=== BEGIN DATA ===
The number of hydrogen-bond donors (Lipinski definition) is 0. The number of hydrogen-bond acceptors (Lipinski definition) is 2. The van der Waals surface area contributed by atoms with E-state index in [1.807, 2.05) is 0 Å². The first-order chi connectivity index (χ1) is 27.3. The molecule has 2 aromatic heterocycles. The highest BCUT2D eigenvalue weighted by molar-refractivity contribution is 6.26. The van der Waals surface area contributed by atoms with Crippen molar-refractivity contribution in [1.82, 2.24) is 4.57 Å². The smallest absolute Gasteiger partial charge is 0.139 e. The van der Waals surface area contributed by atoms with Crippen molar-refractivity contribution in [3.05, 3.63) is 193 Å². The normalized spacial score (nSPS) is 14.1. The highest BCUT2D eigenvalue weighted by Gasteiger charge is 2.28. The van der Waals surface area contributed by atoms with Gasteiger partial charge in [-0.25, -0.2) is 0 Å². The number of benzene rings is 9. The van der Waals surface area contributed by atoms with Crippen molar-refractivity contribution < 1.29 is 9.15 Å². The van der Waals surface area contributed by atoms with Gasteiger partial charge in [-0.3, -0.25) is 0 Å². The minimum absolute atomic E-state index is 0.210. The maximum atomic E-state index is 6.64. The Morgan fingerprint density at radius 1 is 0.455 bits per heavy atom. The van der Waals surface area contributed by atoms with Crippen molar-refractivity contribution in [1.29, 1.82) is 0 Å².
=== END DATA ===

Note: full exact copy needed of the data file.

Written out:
The number of hydrogen-bond donors (Lipinski definition) is 0. The number of hydrogen-bond acceptors (Lipinski definition) is 2. The van der Waals surface area contributed by atoms with E-state index in [1.807, 2.05) is 0 Å². The first-order chi connectivity index (χ1) is 27.3. The molecule has 2 aromatic heterocycles. The highest BCUT2D eigenvalue weighted by molar-refractivity contribution is 6.26. The van der Waals surface area contributed by atoms with Crippen molar-refractivity contribution in [1.82, 2.24) is 4.57 Å². The smallest absolute Gasteiger partial charge is 0.139 e. The van der Waals surface area contributed by atoms with Crippen molar-refractivity contribution in [3.05, 3.63) is 193 Å². The normalized spacial score (nSPS) is 14.1. The highest BCUT2D eigenvalue weighted by Gasteiger charge is 2.28. The van der Waals surface area contributed by atoms with Gasteiger partial charge in [-0.25, -0.2) is 0 Å². The number of benzene rings is 9. The van der Waals surface area contributed by atoms with Crippen molar-refractivity contribution < 1.29 is 9.15 Å². The van der Waals surface area contributed by atoms with Gasteiger partial charge in [-0.3, -0.25) is 0 Å². The minimum absolute atomic E-state index is 0.210. The maximum atomic E-state index is 6.64. The Morgan fingerprint density at radius 1 is 0.455 bits per heavy atom. The van der Waals surface area contributed by atoms with Crippen molar-refractivity contribution in [1.29, 1.82) is 0 Å².